The Fist of the North Star manga by Buronson and Tetsuo Hara was adapted into two animated television series produced by Toei Animation. The original series, simply titled Hokuto no Ken (北斗の拳), lasted 109 episodes, which aired on Fuji TV from October 11, 1984 to March 5, 1987, adapting the first 136 chapters of the original manga. A sequel series, Hokuto no Ken 2, took over the previous series' time slot and lasted 43 episodes, airing from March 12, 1987 to February 18, 1988, which adapts chapters 137 to 210 (the final chapters of the manga were not adapted).
I've since finished Hokuto no Ken, D.Gray-Man, Boboboubo Boubobo and Saint Seiya, and I'm currently watching Gintama. Out of all the anime I still hadn't watched before, Gintama is by far the longest, so I was just wondering if any of you guys knew which episode contains each of Gintoki's attacks and references, namely:
I've since found out that the Kamehameha attack appears in episode 114. The Justaway reference is early on in the series, so I already saw it. Oh, and does he ever utter the \"Sugar King\" line (an obvious reference to One Piece) in the actual series
Pretty much, though the site doesn't specify which episode each reference comes from, or even if it comes from any episode at all (the developers might have just been having some fun with the property - it really lends itself to it).
Basically, I just want to know how many episodes will I have to watch to see all the references outlined in my original post. I already know it's going to have to be at least 146, I just need to know if I'm going to have to go even further beyond.
If I remember correctly, one of the early episodes has Kagura say the Gokou line. He makes a One Piece reference in another early episode, when he and Zura \"try-out\" for a space pirate crew (forgot the line, but it has to do with finding the One Piece although he says it wrong) and I think he was wearing a straw hat... It's been a while so I don't really remember.
PPS:I know its a lot of episodes but when you get to Yoshiwara arc Gintama will change completely...when Gintama gets serious its arcs blow almost everything outta water.Make sure to watch until 267.The Shogun arc is insane.
The Hokuto no Ken manga by Buronson and Tetsuo Hara was adapted into two animated television series produced by Toei Animation. The original series, simply titled Hokuto no Ken (北斗の拳), lasted 109 episodes, which aired on Fuji TV from October 11, 1984 to March 5, 1987, adapting the first 136 chapters of the original manga. A sequel series, Hokuto no Ken 2, took over the previous series' time slot and lasted 43 episodes, airing from March 12, 1987 to February 18, 1988, which adapts chapters 137 to 210 (the remainder of the manga was not adapted).
The original opening and ending themes for the series up to episode 82 are Ai o Torimodose!! (愛をとりもどせ!!, \"Taking Back Love\") and Yuria... Eien ni (ユリア...永遠に, \"Yuria... Eternally\"), both performed by the band Crystal King. From episodes 83 to 109, the opening and ending themes are changed to Silent Survivor and Dry Your Tears by Kodomo Band. For the Hokuto no Ken 2 portion of the series (episodes 110-152), the opening and ending themes are Tough Boy and Love Song by Tom Cat.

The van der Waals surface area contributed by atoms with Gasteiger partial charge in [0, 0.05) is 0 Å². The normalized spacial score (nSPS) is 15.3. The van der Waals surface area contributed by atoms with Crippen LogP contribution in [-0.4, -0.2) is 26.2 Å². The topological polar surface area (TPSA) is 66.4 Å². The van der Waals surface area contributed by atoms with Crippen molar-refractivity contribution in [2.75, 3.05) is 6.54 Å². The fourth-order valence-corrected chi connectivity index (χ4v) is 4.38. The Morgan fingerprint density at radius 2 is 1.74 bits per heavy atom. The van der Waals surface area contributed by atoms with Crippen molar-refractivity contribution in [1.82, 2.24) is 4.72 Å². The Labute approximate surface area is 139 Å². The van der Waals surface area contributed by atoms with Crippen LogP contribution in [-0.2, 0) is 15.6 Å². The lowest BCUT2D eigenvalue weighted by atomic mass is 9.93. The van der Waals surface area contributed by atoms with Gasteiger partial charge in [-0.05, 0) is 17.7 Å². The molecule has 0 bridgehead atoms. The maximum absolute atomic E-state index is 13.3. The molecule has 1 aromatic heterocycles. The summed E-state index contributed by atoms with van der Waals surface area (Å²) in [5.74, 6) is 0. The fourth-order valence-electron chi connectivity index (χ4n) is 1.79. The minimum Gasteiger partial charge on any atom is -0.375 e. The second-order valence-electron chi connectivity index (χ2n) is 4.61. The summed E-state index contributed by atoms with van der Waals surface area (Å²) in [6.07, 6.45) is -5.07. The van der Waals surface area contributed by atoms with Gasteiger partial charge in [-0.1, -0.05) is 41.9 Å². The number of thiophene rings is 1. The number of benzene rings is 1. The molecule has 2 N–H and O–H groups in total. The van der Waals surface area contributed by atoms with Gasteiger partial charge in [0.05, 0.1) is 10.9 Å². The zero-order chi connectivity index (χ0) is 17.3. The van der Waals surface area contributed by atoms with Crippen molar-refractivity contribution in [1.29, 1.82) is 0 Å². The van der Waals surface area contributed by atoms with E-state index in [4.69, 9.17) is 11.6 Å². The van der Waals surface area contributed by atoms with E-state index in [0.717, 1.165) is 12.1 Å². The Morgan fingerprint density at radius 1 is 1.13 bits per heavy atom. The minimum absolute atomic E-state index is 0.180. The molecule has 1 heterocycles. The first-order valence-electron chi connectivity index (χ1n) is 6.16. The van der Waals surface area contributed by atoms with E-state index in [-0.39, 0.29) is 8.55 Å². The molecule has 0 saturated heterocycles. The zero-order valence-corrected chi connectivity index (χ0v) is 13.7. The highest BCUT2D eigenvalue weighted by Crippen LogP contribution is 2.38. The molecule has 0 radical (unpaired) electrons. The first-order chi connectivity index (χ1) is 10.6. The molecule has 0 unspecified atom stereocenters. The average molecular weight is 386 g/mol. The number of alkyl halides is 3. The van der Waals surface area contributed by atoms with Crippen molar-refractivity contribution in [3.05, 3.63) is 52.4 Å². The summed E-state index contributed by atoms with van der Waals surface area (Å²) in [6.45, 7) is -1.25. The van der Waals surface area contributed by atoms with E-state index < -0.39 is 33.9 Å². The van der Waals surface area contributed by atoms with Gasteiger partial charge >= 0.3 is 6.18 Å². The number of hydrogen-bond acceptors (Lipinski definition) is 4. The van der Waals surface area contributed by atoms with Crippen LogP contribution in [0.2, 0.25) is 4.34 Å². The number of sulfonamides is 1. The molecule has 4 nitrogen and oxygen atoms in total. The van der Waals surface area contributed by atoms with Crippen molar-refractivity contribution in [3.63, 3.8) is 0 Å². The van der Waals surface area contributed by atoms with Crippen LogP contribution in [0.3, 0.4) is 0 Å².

Although the series has never been fully released on VHS in Japan, Toei released three hour-long \"digest\" episodes on VHS during the late 1980s, composed of clips of episodes from Chapters 1, 2, and 4 of the first series. The complete series has been collected on DVD in Japan, in a boxed collection known as the Super Premium Box and in 26 individually released discs containing 5-6 episodes per volume. A three volume DVD series, the Kyūkyoku Retsuden series, which features key episodes of the series. Toei later produced an HD Remaster Edition of the Hokuto no Ken DVD set, which was released on March 28, 2008.
The first 36 episodes were licensed to Manga Entertainment and released in English dubbed and subtitled formats on VHS and DVD. Manga Entertainment initially released the series in eight VHS volumes spanning only 24 episodes in 1999 and later released all 36 episodes in five DVD volumes in 2003. The English dub of the show features a new soundtrack provided by Reinforced Records and voice acting by Animaze. The original opening and ending sequences were replaced by in-house versions produced by Manga Entertainment with music by Mike Egan. The dubbed version aired on Showtime Beyond in the US and on Channel 4 and the Sci-Fi Channel in the UK.
Fist of the North Star was an anime series that ran from 1984 to 1988. In total 152 episodes of Fist of the North Star were aired. With a total of 20 reported filler episodes, Fist of the North Star has a low filler percentage of 13%.
The film is based on a manga series by writer Buronson (real name Yoshiyuki Okamura) and artist Tetsuo Hara that first appeared weekly in Weekly Shonen Jump magazine between 1983 and 1988, running to 245 chapters and later collected in 27 volumes. It had already been adapted into a 109 episode television series in the early 1980s and would be followed by a second series of 43 episodes in 1987. A three-part OVA series followed in 2003 and in 2005 there was an ambitious cycle of three theatrical films and two OVA series that expended further on the already well-established mythos. 59ce067264